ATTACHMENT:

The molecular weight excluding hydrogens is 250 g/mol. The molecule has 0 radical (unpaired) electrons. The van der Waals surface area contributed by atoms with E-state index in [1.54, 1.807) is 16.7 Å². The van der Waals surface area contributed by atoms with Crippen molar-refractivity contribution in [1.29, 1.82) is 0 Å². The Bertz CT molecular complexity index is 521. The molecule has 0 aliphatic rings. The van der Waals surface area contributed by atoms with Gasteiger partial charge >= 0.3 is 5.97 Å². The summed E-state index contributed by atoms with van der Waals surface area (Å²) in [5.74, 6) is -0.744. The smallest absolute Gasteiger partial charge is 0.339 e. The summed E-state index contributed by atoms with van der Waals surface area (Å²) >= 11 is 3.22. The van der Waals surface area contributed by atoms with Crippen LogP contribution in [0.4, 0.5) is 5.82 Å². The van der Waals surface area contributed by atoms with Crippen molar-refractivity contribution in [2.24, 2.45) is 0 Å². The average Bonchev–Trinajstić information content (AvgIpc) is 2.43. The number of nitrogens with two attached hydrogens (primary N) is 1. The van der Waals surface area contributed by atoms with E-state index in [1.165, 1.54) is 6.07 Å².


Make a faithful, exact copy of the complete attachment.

The molecular weight excluding hydrogens is 250 g/mol. The molecule has 0 radical (unpaired) electrons. The van der Waals surface area contributed by atoms with E-state index in [1.54, 1.807) is 16.7 Å². The van der Waals surface area contributed by atoms with Crippen molar-refractivity contribution in [1.29, 1.82) is 0 Å². The Bertz CT molecular complexity index is 521. The molecule has 0 aliphatic rings. The van der Waals surface area contributed by atoms with Gasteiger partial charge >= 0.3 is 5.97 Å². The summed E-state index contributed by atoms with van der Waals surface area (Å²) in [5.74, 6) is -0.744. The smallest absolute Gasteiger partial charge is 0.339 e. The summed E-state index contributed by atoms with van der Waals surface area (Å²) >= 11 is 3.22. The van der Waals surface area contributed by atoms with Crippen LogP contribution in [0.4, 0.5) is 5.82 Å². The van der Waals surface area contributed by atoms with Crippen molar-refractivity contribution in [2.24, 2.45) is 0 Å². The average Bonchev–Trinajstić information content (AvgIpc) is 2.43. The number of nitrogens with two attached hydrogens (primary N) is 1. The van der Waals surface area contributed by atoms with E-state index in [1.165, 1.54) is 6.07 Å².